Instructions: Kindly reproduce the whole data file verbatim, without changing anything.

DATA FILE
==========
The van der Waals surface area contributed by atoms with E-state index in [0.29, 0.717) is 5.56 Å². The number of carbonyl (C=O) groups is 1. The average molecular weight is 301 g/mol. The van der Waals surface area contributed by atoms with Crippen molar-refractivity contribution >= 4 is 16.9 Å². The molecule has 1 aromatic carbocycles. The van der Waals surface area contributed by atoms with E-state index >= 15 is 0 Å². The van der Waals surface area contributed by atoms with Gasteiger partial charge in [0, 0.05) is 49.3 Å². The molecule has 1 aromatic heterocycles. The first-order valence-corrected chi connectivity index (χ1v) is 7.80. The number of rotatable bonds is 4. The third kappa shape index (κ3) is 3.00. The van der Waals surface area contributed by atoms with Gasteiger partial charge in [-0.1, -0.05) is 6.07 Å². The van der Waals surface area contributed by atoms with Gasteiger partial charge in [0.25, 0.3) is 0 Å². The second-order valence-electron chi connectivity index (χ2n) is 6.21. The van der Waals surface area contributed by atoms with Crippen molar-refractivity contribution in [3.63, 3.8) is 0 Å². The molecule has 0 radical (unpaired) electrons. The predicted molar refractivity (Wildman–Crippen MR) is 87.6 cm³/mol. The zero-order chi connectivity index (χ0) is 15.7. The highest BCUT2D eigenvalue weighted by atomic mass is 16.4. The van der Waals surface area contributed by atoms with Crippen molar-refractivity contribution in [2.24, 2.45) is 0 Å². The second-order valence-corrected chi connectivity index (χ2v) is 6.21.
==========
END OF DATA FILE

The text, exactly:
The van der Waals surface area contributed by atoms with E-state index in [0.29, 0.717) is 5.56 Å². The number of carbonyl (C=O) groups is 1. The average molecular weight is 301 g/mol. The van der Waals surface area contributed by atoms with Crippen molar-refractivity contribution >= 4 is 16.9 Å². The molecule has 1 aromatic carbocycles. The van der Waals surface area contributed by atoms with E-state index >= 15 is 0 Å². The van der Waals surface area contributed by atoms with Gasteiger partial charge in [0, 0.05) is 49.3 Å². The molecule has 1 aromatic heterocycles. The first-order valence-corrected chi connectivity index (χ1v) is 7.80. The number of rotatable bonds is 4. The third kappa shape index (κ3) is 3.00. The van der Waals surface area contributed by atoms with Gasteiger partial charge in [-0.1, -0.05) is 6.07 Å². The van der Waals surface area contributed by atoms with Gasteiger partial charge in [0.25, 0.3) is 0 Å². The second-order valence-electron chi connectivity index (χ2n) is 6.21. The van der Waals surface area contributed by atoms with Crippen molar-refractivity contribution in [3.63, 3.8) is 0 Å². The molecule has 0 radical (unpaired) electrons. The predicted molar refractivity (Wildman–Crippen MR) is 87.6 cm³/mol. The zero-order chi connectivity index (χ0) is 15.7. The highest BCUT2D eigenvalue weighted by atomic mass is 16.4. The van der Waals surface area contributed by atoms with Crippen molar-refractivity contribution in [2.24, 2.45) is 0 Å². The second-order valence-corrected chi connectivity index (χ2v) is 6.21.